1. Helps to ensure the accessibility of the digital resources of the University Archives and other special collections by determining the appropriate intellectual organization and digital storage structure, analyzing the intellectual content of the source material, and conducting historical research for the preparation of metadata descriptions.
2. Designs and manages digital collections by establishing the metadata schema, controlled vocabularies, and exercising quality control of the software, equipment and metadata records.
3. Creates policies and procedures for managing born-digital materials for ingest, storage, preservation, organization, description, and access.
4. Helps to preserve the intellectual and artifactual value of physical archival material by determining the need for performing conservation procedures such as, document cleaning, repair, deacidification, and humidification.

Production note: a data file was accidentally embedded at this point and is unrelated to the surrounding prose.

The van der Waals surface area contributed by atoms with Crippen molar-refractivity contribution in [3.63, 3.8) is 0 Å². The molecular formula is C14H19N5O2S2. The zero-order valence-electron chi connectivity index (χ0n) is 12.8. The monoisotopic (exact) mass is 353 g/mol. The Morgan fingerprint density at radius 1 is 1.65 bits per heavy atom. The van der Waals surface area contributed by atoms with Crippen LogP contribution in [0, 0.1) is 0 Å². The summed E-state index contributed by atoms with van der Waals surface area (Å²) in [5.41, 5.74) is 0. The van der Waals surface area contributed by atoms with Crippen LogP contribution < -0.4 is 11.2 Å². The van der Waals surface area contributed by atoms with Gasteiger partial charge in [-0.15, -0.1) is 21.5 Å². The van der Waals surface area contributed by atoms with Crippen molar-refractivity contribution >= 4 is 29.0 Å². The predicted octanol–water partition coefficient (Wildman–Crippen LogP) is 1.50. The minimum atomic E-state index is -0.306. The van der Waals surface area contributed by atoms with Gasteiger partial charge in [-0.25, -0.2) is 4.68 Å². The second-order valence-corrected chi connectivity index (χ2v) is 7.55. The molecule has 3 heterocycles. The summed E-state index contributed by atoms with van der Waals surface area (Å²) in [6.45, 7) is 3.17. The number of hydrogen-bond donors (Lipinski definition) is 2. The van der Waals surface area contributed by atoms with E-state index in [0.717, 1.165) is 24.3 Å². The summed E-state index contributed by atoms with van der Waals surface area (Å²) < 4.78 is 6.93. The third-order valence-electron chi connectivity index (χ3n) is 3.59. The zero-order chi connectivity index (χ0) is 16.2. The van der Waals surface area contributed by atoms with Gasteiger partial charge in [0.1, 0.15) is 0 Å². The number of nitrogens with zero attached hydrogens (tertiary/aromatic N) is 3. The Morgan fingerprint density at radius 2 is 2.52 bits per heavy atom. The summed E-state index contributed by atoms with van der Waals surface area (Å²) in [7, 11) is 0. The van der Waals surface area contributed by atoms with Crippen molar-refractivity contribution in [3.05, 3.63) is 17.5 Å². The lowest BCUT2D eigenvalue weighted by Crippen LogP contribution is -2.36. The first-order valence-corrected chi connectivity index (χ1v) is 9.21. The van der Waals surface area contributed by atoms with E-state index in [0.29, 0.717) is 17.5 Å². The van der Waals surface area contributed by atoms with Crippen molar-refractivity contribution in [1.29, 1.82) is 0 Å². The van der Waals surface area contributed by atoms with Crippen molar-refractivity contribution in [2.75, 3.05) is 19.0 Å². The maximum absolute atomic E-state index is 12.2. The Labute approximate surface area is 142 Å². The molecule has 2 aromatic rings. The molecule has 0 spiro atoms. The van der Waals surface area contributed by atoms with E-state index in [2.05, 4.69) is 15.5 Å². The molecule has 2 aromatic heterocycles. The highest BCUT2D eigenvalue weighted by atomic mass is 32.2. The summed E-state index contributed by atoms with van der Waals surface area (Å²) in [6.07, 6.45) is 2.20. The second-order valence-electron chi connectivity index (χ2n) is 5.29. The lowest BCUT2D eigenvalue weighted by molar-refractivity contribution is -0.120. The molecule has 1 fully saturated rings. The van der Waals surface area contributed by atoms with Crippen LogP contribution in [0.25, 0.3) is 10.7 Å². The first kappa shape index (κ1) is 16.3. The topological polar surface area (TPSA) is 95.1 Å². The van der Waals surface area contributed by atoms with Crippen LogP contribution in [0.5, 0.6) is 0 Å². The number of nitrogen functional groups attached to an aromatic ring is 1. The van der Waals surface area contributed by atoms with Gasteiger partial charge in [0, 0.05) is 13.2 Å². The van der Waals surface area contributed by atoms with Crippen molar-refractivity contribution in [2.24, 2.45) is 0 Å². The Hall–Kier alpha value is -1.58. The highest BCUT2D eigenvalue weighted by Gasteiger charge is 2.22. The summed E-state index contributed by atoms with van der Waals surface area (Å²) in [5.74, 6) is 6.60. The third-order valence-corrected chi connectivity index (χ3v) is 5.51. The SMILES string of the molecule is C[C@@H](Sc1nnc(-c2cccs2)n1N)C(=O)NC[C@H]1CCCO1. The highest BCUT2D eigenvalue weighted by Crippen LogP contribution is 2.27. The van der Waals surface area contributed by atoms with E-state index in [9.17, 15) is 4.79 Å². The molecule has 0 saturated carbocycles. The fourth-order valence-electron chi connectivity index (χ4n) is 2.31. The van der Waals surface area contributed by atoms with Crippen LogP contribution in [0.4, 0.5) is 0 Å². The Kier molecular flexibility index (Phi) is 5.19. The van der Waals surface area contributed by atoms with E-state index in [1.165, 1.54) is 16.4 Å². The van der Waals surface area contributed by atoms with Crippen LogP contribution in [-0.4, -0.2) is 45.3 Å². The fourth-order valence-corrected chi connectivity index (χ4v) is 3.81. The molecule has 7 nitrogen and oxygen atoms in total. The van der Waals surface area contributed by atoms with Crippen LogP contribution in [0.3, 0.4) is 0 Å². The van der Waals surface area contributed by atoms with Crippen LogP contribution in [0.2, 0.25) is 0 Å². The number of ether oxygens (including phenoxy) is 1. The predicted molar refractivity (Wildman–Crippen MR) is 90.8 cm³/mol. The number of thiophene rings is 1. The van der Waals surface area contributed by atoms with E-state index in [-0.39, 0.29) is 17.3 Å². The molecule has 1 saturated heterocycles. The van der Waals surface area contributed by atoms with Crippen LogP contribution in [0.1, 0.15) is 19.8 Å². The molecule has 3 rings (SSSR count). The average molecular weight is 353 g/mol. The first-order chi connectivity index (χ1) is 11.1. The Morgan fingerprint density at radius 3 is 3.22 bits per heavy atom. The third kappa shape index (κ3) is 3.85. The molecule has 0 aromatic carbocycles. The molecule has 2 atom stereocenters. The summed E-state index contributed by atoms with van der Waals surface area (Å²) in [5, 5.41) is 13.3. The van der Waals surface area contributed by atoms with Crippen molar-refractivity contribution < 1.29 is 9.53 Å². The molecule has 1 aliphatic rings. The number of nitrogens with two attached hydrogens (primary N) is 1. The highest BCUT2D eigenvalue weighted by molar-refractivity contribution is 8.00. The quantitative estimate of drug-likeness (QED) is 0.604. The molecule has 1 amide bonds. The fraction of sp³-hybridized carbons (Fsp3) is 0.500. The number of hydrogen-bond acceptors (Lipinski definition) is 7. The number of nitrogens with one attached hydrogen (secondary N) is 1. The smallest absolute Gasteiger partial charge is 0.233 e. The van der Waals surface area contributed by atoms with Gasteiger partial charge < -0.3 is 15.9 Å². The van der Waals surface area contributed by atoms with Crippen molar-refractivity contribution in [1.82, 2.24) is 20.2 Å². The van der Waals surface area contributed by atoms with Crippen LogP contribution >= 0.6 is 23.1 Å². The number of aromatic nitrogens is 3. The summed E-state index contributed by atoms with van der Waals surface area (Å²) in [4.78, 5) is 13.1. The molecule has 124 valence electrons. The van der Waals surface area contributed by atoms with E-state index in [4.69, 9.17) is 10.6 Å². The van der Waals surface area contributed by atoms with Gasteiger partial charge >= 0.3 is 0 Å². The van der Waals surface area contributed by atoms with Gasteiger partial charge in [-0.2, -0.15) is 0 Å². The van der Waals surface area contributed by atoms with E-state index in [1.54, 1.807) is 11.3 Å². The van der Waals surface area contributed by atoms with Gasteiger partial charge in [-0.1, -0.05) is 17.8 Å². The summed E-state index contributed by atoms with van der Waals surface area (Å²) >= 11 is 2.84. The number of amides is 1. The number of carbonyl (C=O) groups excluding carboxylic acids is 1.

5. Provides access to archival collections by compiling finding aids, creating collection-level records or metadata descriptions, creating finding aids or controlled vocabularies to assist online researchers, and maintaining a database on collections and storage space allocation.
6. Provides reference services for all collections in the Special Collections and Archives Department.
7. Initiates and perpetuates collection development activities by maintaining donor contacts, conducting field surveys, appraising potential collections, and acquiring/accessioning collections which meet the department’s collection development policies.
8. Assists in fundraising activities, administrating and developing existing endowment programs, and obtaining internal and external grant funding for processing projects, records surveys, interpretive exhibits, and publications.